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Prosecutors seek enhanced sentence for Moody as second defendant pleads guilty

Prosecutors seek enhanced sentence for Moody as second defendant pleads guilty

Darris Moody’s failure to appear for a federal court hearing back in October could come back to haunt her, as prosecutors plan to seek a 2-level enhancement at her upcoming sentencing.

Moody accepted a plea deal on Jan. 6, pleading guilty to violating 18 U.S. Code 875, which makes it a crime to transmit across state lines “any communication containing any threat to kidnap any person or any threat to injure the person of another.”

In August, 2022, elected officials and public figures began receiving phony “criminal writs of execution” from a non-existent court, accusing them of environmental crimes and treason. The writs ordered the recipients to turn themselves in or face bounties of $10,000 or $20,000 for anyone who could deliver them to a “tribunal.”

Moody admitted to The Smoky Mountain News that she was the source of the writs, and was arrested at her Haywood County home on Sept. 7. 

Despite her assertions that she didn’t recognize the court’s jurisdiction over her, Moody was released on bond and ordered to reappear for arraignment on Oct. 14. 

Moody didn’t appear, and her bond was revoked. She was taken back into custody that same day, and booked into the Buncombe County Detention Facility, where she’s been ever since. 

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A presentencing investigation report was filed on March 1 of this year, but Moody’s appointed counsel objected to it. As both the report and the objection were sealed, details were unavailable until prosecutors filed a response to Moody’s objection on March 17. 

The government response shows that Moody objected to a probation officer’s request to enhance her sentence for obstruction of justice, related to her failure to appear at the October hearing. 

In the response, Assistant U.S. Attorney Don Gast wrote that the failure to appear was sufficient to trigger the enhancement alone, however Gast explained that the government also expended “considerable resources” to re-apprehend her. 

“Due to the Defendant’s expressed sovereign ideology and her many statements indicating her belief that neither State nor federal law applied to her, the FBI and the USMS [United States Marshall Service] exercised great care in planning went to arresting her a second time,” it reads.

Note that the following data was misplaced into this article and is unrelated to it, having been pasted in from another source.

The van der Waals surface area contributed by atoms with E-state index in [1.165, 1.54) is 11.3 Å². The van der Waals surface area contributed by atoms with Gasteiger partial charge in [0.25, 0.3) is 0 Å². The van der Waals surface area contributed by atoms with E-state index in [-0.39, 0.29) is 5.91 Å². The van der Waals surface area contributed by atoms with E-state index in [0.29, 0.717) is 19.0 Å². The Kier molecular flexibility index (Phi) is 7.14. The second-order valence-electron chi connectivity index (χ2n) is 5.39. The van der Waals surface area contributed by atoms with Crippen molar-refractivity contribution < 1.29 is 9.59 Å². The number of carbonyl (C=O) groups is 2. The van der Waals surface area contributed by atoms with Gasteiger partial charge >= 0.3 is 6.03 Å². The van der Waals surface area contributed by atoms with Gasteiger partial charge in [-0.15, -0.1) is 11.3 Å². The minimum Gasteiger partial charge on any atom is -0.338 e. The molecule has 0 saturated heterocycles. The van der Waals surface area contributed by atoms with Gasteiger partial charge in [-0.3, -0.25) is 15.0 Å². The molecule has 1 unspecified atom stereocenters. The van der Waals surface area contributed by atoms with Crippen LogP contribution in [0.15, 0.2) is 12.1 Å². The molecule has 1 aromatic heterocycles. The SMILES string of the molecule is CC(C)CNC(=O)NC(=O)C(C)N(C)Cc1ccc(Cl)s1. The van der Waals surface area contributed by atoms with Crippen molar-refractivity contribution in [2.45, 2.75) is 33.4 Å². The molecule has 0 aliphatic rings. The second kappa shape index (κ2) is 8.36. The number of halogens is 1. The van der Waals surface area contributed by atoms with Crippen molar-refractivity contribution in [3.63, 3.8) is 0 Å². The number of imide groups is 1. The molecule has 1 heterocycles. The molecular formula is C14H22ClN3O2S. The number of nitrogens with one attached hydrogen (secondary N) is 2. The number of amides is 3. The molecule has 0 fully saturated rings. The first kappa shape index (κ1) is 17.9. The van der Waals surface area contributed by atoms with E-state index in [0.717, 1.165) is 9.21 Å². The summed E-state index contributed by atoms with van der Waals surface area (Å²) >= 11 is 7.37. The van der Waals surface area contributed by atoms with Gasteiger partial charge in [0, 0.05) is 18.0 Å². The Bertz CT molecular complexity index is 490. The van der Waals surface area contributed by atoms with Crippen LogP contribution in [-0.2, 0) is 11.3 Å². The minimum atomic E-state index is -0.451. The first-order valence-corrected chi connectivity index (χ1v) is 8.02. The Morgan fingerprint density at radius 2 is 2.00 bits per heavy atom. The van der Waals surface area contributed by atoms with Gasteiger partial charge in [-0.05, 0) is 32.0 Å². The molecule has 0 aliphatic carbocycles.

Five FBI agents, along with two deputy U.S. marshals and three Haywood County Sheriff’s Office deputies were involved, according to the response. 

They knocked on Moody’s door and waited 15 minutes with no answer, until they saw Moody inside through a window. Officers were about to force entry until Moody’s husband opened the door. 

Once back in custody, Moody claimed she wasn’t properly served with a notice to appear, and that her initial appearance had been made under duress. She was subsequently arraigned on 58 counts of interstate threats, and one count of conspiracy to kidnap. 

Per the plea agreement, the maximum penalty for Moody could be five years in prison and a fine of up to $250,000. 

It’s not clear what sentence prosecutors sought, or how the requested enhancement — if it’s granted — would affect that. 

The bogus writs Moody sent were downloaded from a website hosted by another group espousing sovereign citizen ideology, The People’s Bureau of Investigation. The PBI website also allowed people to self-report who they’d served with the writs, because servers were promised small stipends for serving them. 

The website, which has since been pulled down, was run by a Chicago-area man named Tim Deaver. 

When reached for comment by The Smoky Mountain News last August, Deaver defended his operation by saying, “they are lawful writs from the Environmental Court regarding poison water.”

Prosecutors did not agree, and indicted Deaver last December on 62 counts of interstate threats and one count of conspiracy to kidnap. 

Earlier this month, Deaver agreed to a plea deal. Terms have not yet been disclosed, and Deaver is now in the presentencing phase of the proceedings. He faces the same maximum penalties — five years in prison and a $250,000 fine — as Moody. 

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